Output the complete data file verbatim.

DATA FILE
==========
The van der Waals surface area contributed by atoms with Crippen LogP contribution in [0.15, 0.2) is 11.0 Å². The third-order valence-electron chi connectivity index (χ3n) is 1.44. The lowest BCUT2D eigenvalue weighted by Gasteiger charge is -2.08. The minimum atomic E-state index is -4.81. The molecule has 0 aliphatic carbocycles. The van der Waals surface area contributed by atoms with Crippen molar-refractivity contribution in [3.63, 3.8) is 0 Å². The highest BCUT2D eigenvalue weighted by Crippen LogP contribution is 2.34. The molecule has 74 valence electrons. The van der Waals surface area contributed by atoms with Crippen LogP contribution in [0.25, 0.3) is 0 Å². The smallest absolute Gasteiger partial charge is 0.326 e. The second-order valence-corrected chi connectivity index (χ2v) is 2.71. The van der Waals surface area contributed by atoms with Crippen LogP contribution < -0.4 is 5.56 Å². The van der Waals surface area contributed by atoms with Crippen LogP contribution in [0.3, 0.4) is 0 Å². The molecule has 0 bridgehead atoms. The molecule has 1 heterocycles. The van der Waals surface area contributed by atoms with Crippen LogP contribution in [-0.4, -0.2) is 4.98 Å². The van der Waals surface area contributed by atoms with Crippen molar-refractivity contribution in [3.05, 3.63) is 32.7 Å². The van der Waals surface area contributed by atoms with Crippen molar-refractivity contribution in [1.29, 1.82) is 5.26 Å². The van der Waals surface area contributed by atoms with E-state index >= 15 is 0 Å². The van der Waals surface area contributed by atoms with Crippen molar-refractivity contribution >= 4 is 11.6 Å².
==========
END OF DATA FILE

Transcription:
The van der Waals surface area contributed by atoms with Crippen LogP contribution in [0.15, 0.2) is 11.0 Å². The third-order valence-electron chi connectivity index (χ3n) is 1.44. The lowest BCUT2D eigenvalue weighted by Gasteiger charge is -2.08. The minimum atomic E-state index is -4.81. The molecule has 0 aliphatic carbocycles. The van der Waals surface area contributed by atoms with Crippen molar-refractivity contribution in [3.63, 3.8) is 0 Å². The highest BCUT2D eigenvalue weighted by Crippen LogP contribution is 2.34. The molecule has 74 valence electrons. The van der Waals surface area contributed by atoms with Crippen LogP contribution in [0.25, 0.3) is 0 Å². The smallest absolute Gasteiger partial charge is 0.326 e. The second-order valence-corrected chi connectivity index (χ2v) is 2.71. The van der Waals surface area contributed by atoms with Crippen LogP contribution < -0.4 is 5.56 Å². The van der Waals surface area contributed by atoms with Crippen LogP contribution in [0.3, 0.4) is 0 Å². The molecule has 0 bridgehead atoms. The molecule has 1 heterocycles. The van der Waals surface area contributed by atoms with Crippen LogP contribution in [-0.4, -0.2) is 4.98 Å². The van der Waals surface area contributed by atoms with Crippen molar-refractivity contribution in [3.05, 3.63) is 32.7 Å². The van der Waals surface area contributed by atoms with Crippen molar-refractivity contribution in [1.29, 1.82) is 5.26 Å². The van der Waals surface area contributed by atoms with E-state index >= 15 is 0 Å². The van der Waals surface area contributed by atoms with Crippen molar-refractivity contribution >= 4 is 11.6 Å².